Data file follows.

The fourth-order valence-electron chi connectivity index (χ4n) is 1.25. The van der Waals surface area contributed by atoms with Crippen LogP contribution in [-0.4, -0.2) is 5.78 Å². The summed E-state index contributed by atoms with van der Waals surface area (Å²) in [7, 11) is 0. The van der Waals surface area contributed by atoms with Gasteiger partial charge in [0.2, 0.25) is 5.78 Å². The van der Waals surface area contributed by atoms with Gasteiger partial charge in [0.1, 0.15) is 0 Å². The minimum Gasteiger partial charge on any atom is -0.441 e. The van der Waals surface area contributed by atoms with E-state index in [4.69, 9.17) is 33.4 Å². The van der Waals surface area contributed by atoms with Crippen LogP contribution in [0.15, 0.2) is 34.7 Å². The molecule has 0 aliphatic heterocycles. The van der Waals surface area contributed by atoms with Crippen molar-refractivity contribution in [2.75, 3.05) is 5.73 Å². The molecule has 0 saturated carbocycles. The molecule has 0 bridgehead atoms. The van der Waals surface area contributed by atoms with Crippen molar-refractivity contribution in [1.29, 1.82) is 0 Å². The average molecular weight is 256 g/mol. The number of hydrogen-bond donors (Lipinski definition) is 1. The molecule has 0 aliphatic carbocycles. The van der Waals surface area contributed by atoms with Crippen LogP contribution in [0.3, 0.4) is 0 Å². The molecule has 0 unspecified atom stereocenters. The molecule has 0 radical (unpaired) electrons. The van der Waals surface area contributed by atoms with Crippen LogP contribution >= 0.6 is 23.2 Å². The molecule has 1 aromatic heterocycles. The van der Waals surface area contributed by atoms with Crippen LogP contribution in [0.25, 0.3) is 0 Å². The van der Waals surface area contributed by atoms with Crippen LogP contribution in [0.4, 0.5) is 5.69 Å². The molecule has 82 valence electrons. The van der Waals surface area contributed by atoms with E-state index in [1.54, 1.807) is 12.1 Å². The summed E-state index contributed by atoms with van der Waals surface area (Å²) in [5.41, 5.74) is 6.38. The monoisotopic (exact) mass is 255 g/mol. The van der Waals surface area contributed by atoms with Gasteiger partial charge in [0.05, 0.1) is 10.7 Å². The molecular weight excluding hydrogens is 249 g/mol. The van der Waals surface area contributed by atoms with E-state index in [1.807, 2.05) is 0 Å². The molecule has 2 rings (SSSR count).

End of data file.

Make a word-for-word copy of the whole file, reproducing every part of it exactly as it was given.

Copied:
The fourth-order valence-electron chi connectivity index (χ4n) is 1.25. The van der Waals surface area contributed by atoms with Crippen LogP contribution in [-0.4, -0.2) is 5.78 Å². The summed E-state index contributed by atoms with van der Waals surface area (Å²) in [7, 11) is 0. The van der Waals surface area contributed by atoms with Gasteiger partial charge in [0.2, 0.25) is 5.78 Å². The van der Waals surface area contributed by atoms with Gasteiger partial charge in [0.1, 0.15) is 0 Å². The minimum Gasteiger partial charge on any atom is -0.441 e. The van der Waals surface area contributed by atoms with E-state index in [4.69, 9.17) is 33.4 Å². The van der Waals surface area contributed by atoms with Crippen LogP contribution in [0.15, 0.2) is 34.7 Å². The molecule has 0 aliphatic heterocycles. The van der Waals surface area contributed by atoms with Crippen molar-refractivity contribution in [2.75, 3.05) is 5.73 Å². The molecule has 0 saturated carbocycles. The molecule has 0 bridgehead atoms. The van der Waals surface area contributed by atoms with Crippen molar-refractivity contribution in [1.29, 1.82) is 0 Å². The average molecular weight is 256 g/mol. The number of hydrogen-bond donors (Lipinski definition) is 1. The molecule has 0 aliphatic carbocycles. The van der Waals surface area contributed by atoms with Crippen LogP contribution in [0.3, 0.4) is 0 Å². The molecule has 0 unspecified atom stereocenters. The molecule has 0 radical (unpaired) electrons. The van der Waals surface area contributed by atoms with Crippen LogP contribution >= 0.6 is 23.2 Å². The molecule has 1 aromatic heterocycles. The van der Waals surface area contributed by atoms with Crippen LogP contribution in [0.25, 0.3) is 0 Å². The van der Waals surface area contributed by atoms with Crippen LogP contribution in [0.4, 0.5) is 5.69 Å². The molecule has 82 valence electrons. The van der Waals surface area contributed by atoms with E-state index in [1.54, 1.807) is 12.1 Å². The summed E-state index contributed by atoms with van der Waals surface area (Å²) in [5.41, 5.74) is 6.38. The monoisotopic (exact) mass is 255 g/mol. The van der Waals surface area contributed by atoms with Gasteiger partial charge in [0.05, 0.1) is 10.7 Å². The molecular weight excluding hydrogens is 249 g/mol. The van der Waals surface area contributed by atoms with E-state index in [1.807, 2.05) is 0 Å². The molecule has 2 rings (SSSR count).